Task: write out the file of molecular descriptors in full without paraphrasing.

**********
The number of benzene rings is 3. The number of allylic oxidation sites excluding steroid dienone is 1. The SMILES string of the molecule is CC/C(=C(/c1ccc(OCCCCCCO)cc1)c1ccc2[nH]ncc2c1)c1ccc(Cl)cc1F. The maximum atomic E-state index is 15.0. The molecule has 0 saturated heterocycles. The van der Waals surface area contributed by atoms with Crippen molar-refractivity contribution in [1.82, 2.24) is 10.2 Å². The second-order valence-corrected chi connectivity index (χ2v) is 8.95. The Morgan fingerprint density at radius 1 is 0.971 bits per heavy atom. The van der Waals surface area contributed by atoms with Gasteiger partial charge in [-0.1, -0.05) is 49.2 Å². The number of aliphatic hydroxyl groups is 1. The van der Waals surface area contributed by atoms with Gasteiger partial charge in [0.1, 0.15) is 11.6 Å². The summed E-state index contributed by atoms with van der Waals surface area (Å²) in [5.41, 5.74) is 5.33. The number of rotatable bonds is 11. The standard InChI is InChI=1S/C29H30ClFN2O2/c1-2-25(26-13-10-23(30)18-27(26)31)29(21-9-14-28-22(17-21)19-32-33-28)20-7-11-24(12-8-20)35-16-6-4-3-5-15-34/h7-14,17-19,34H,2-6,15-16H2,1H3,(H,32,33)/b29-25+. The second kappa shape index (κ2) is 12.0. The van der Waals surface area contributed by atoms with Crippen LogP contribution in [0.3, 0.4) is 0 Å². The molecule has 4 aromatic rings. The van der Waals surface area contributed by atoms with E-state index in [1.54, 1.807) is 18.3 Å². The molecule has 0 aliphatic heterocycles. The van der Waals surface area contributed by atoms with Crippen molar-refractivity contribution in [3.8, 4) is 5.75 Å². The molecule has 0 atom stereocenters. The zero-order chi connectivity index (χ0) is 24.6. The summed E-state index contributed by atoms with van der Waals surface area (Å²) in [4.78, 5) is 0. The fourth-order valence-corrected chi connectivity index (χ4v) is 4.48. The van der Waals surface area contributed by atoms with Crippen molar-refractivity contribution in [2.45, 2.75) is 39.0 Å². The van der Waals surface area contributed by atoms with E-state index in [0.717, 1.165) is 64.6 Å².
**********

The number of benzene rings is 3. The number of allylic oxidation sites excluding steroid dienone is 1. The SMILES string of the molecule is CC/C(=C(/c1ccc(OCCCCCCO)cc1)c1ccc2[nH]ncc2c1)c1ccc(Cl)cc1F. The maximum atomic E-state index is 15.0. The molecule has 0 saturated heterocycles. The van der Waals surface area contributed by atoms with Crippen molar-refractivity contribution in [1.82, 2.24) is 10.2 Å². The second-order valence-corrected chi connectivity index (χ2v) is 8.95. The Morgan fingerprint density at radius 1 is 0.971 bits per heavy atom. The van der Waals surface area contributed by atoms with Gasteiger partial charge in [-0.1, -0.05) is 49.2 Å². The number of aliphatic hydroxyl groups is 1. The van der Waals surface area contributed by atoms with Gasteiger partial charge in [0.1, 0.15) is 11.6 Å². The summed E-state index contributed by atoms with van der Waals surface area (Å²) in [5.41, 5.74) is 5.33. The number of rotatable bonds is 11. The standard InChI is InChI=1S/C29H30ClFN2O2/c1-2-25(26-13-10-23(30)18-27(26)31)29(21-9-14-28-22(17-21)19-32-33-28)20-7-11-24(12-8-20)35-16-6-4-3-5-15-34/h7-14,17-19,34H,2-6,15-16H2,1H3,(H,32,33)/b29-25+. The second kappa shape index (κ2) is 12.0. The van der Waals surface area contributed by atoms with Crippen LogP contribution in [0.3, 0.4) is 0 Å². The molecule has 4 aromatic rings. The van der Waals surface area contributed by atoms with E-state index in [1.54, 1.807) is 18.3 Å². The molecule has 0 aliphatic heterocycles. The van der Waals surface area contributed by atoms with Crippen molar-refractivity contribution in [3.8, 4) is 5.75 Å². The molecule has 0 atom stereocenters. The zero-order chi connectivity index (χ0) is 24.6. The summed E-state index contributed by atoms with van der Waals surface area (Å²) in [4.78, 5) is 0. The fourth-order valence-corrected chi connectivity index (χ4v) is 4.48. The van der Waals surface area contributed by atoms with Crippen molar-refractivity contribution in [2.45, 2.75) is 39.0 Å². The van der Waals surface area contributed by atoms with E-state index in [0.717, 1.165) is 64.6 Å².